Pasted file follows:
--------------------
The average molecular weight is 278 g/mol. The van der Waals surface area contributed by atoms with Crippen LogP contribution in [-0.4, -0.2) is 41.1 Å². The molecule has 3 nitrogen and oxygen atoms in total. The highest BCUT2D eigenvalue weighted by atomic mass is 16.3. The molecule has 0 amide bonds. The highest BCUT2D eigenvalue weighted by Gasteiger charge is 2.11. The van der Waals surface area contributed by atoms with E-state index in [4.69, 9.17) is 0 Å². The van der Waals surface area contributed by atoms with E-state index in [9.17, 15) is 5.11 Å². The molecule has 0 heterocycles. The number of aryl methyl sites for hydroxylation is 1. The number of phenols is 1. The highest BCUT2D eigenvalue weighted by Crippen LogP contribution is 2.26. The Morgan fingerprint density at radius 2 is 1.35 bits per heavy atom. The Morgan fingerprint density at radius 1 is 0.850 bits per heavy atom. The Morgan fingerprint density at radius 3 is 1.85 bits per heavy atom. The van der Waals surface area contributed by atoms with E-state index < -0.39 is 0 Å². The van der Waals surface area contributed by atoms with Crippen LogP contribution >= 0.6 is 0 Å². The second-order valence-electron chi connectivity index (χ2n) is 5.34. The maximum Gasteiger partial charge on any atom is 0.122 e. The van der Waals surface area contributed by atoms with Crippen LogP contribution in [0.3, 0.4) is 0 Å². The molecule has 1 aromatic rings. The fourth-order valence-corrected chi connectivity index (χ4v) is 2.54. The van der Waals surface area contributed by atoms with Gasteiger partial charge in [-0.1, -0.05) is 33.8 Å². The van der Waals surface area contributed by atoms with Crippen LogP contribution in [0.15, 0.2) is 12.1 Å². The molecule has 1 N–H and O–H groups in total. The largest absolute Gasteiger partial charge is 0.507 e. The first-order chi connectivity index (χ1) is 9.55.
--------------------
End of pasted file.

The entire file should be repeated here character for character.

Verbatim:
The average molecular weight is 278 g/mol. The van der Waals surface area contributed by atoms with Crippen LogP contribution in [-0.4, -0.2) is 41.1 Å². The molecule has 3 nitrogen and oxygen atoms in total. The highest BCUT2D eigenvalue weighted by atomic mass is 16.3. The molecule has 0 amide bonds. The highest BCUT2D eigenvalue weighted by Gasteiger charge is 2.11. The van der Waals surface area contributed by atoms with E-state index in [4.69, 9.17) is 0 Å². The van der Waals surface area contributed by atoms with E-state index in [9.17, 15) is 5.11 Å². The molecule has 0 heterocycles. The number of aryl methyl sites for hydroxylation is 1. The number of phenols is 1. The highest BCUT2D eigenvalue weighted by Crippen LogP contribution is 2.26. The Morgan fingerprint density at radius 2 is 1.35 bits per heavy atom. The Morgan fingerprint density at radius 1 is 0.850 bits per heavy atom. The Morgan fingerprint density at radius 3 is 1.85 bits per heavy atom. The van der Waals surface area contributed by atoms with E-state index < -0.39 is 0 Å². The van der Waals surface area contributed by atoms with Crippen LogP contribution >= 0.6 is 0 Å². The second-order valence-electron chi connectivity index (χ2n) is 5.34. The maximum Gasteiger partial charge on any atom is 0.122 e. The van der Waals surface area contributed by atoms with Crippen LogP contribution in [0.3, 0.4) is 0 Å². The molecule has 1 aromatic rings. The fourth-order valence-corrected chi connectivity index (χ4v) is 2.54. The van der Waals surface area contributed by atoms with Gasteiger partial charge in [-0.1, -0.05) is 33.8 Å². The van der Waals surface area contributed by atoms with Crippen LogP contribution in [0.15, 0.2) is 12.1 Å². The molecule has 1 N–H and O–H groups in total. The largest absolute Gasteiger partial charge is 0.507 e. The first-order chi connectivity index (χ1) is 9.55.